Category Archives: Cornwall
In 1983 we enjoyed a holiday in Crackington Haven in Cornwall. Our children were quite young then and after the sandcastles were built, the swims over, and the games played I decided to have try at a bit of sketching, – I had never tried before. 1 year later I had started painted holiday watercolours.
So here we are in 2021 nearly 38 years later and there have been many watercolours produced since 1973 and a fair few of Cornwall. If you follow this blog you will have seen many of them!
I fact I notice on my stats that over the past year there have been over 9000 views from 76 different countries around the world –Thank you for looking!
These past weeks we have also been enjoying a Rick Stein series on Cornwall on the TV and so these things have brought me to doing a post of some of my Cornwall watercolours, some old, and some new which I hope you will enjoy.
The header is one of St Ives , one of the most famous of Cornish towns, and like many parts of Cornwall a haven for artists.
Toward the most westerly parts of Cornwall is Cape Cornwall and this watercolour tries to capture the Cove and Cape Cornwall from the Kenidjack valley as a storm brews over the sea.
Not far away from there is Priest’s Cove (accessible from the Cape Cornwall Car park) where a few fishing boats still go out to sea.
Also on the North Cornwall coast there are many ruins of Tin and Copper mines , some right at the edge of the precipitous cliffs. Here is a watercolour painted recently of the Crown Engine houses at Botallack Mine.
You can also visit the Levant Mine and beam engine a little further north and see a working Beam Engine there. Amazing for any engineering fans!. After passing or stopping in St Ives the coast will eventually lead you to Hayle and eventually Newquay.
Further on is Bedruthan steps with great coastal views and then Padstow, a great place to have a meal or sit by the quay, as we did, and enjoy a traditional Cornish Pasty. The passenger ferry crosses to Rock but to drive round to Rock and Polzeath the road takes you via Wadebridge.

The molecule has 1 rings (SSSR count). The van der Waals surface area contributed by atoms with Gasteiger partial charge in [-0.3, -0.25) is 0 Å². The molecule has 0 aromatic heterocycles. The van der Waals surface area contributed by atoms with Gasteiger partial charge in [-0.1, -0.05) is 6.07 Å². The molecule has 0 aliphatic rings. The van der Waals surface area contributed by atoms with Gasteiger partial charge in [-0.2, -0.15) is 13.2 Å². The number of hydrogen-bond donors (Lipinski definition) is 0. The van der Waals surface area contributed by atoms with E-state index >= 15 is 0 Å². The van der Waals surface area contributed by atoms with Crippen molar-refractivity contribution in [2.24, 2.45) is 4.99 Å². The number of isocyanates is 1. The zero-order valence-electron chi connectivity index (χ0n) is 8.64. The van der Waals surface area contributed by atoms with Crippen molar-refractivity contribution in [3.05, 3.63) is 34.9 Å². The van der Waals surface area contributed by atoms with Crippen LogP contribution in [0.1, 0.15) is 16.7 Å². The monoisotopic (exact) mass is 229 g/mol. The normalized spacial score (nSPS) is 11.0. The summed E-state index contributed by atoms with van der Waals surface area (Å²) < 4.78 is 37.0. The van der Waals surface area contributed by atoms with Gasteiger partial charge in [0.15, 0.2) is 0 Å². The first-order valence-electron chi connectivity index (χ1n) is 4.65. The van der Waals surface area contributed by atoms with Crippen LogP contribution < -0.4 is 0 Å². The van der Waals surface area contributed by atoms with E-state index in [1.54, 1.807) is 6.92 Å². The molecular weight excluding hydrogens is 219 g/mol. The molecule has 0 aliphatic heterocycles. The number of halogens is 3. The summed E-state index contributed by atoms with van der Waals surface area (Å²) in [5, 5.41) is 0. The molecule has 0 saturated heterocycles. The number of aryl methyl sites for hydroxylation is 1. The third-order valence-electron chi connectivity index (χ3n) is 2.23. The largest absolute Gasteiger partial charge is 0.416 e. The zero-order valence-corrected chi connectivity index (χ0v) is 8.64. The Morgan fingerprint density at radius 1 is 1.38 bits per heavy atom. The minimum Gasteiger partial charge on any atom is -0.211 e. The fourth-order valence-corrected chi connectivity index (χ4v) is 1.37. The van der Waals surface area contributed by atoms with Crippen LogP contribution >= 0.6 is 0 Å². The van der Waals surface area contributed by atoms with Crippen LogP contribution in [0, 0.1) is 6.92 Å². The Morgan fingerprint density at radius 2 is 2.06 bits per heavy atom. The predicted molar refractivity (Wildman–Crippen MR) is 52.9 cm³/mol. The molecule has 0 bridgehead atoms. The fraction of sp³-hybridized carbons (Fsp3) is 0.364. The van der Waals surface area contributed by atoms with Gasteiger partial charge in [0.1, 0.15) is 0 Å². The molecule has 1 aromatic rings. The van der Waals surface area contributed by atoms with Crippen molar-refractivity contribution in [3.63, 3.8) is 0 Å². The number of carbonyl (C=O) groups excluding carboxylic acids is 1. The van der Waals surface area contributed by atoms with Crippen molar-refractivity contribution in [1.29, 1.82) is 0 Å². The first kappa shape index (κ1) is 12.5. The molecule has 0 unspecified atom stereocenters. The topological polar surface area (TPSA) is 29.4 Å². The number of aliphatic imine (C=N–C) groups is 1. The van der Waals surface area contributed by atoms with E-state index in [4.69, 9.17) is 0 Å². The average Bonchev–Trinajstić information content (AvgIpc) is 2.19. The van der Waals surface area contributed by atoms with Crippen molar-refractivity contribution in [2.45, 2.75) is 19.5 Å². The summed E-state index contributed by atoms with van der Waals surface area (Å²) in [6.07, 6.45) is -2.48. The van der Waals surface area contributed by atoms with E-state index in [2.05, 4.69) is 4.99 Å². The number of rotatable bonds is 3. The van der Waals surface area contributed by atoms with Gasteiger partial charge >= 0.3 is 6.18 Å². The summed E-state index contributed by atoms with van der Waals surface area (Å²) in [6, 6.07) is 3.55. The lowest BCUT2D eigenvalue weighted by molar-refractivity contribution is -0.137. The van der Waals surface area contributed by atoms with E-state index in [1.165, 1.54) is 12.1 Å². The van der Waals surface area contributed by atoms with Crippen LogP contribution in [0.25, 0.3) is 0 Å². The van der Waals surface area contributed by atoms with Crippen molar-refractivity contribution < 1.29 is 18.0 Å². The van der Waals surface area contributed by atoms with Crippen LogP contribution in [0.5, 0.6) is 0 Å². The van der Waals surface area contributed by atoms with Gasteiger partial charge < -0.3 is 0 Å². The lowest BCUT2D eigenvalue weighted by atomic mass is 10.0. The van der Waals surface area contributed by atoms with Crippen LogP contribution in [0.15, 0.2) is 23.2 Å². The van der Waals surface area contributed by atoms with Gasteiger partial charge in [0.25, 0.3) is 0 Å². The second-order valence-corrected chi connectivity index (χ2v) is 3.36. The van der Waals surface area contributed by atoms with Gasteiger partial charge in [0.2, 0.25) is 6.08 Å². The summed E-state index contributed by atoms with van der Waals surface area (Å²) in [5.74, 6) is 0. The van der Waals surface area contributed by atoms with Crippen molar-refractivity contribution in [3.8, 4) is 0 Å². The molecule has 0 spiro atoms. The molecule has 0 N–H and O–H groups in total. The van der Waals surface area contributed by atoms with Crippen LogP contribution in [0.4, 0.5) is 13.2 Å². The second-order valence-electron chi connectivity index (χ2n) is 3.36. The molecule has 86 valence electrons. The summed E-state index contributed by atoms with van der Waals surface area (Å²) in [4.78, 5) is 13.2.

At Polzeath there is a great beach which is a favourite place for surfers due to the excellent waves coming in from the Atlantic.
And a bit further on the coast is Port Quin and then the famous Port Isaac, well know as the setting for the TV series of Doc Martin.
Further up the North Coast, beyond Crackington Haven is Bude, a larger summer resort again famous for the sandy beaches, and I seem to remember very good ice cream!
Leaving the North coast behind the South Coast of Cornwall is equally appealing, with quaint fishing villages, much history and beautiful coastal scenery.
A few places that I have painted watercolours of are here now and all are well worth a visit if you are there.
St Clements is near to Truro on the River Tresillian. I was introduced to it by another blogger who produces a great Blog about Cornish History and Folklore ( Cornishbirdblog.com The Cornish Bird) and this watercolour is, with permission, from a photo from that blog.
The south coast has so many great places to visit but here is just one real favourite of ours, Mousehole, tricky to park at though!
Lastly for this post about my Cornwall watercolours is a view of St Michael’s Mount, where today there is the choice of ferry or a walk across the Causeway at low tide.
This watercolour tries to capture the scene as people arrive from the last evening ferry.
I have only been able to give you a flavour of the “Delights of Cornwall “here but it is a great County of England to visit. In many ways it is unique and has the most stunning coastal scenery and lovely towns and villages to spend time in..
I hope you will be able to visit there and that we too will once more be able to go there again.
Happy travelling — when you can!
Stay safe and well
I love to paint watercolours, and I have always been fascinated by this medium.
Whilst I get great pleasure trying to paint big and bold watercolours I often find myself returning to where I started , using a pen and wash technique.
The sheer pleasure of the pen marks casually laid on the paper which may or may not be important later on is such fun and then applying washes of watercolour over it in a not too rigorous edgy manner is very exhilarating.
Maybe I am easily pleased but this process, which has to be pretty speedy, has been the backbone of my watercolours for many years and I hope will continue to be so.
Pen and wash can be in my sketch books, or slightly more formally on Watercolour paper, I particularly like Arches watercolour blocks which are so great for use when travelling!
Let’s hope we can travel again soon though!
So here are some older and more recent Pen and Wash watercolours which I hope you will enjoy.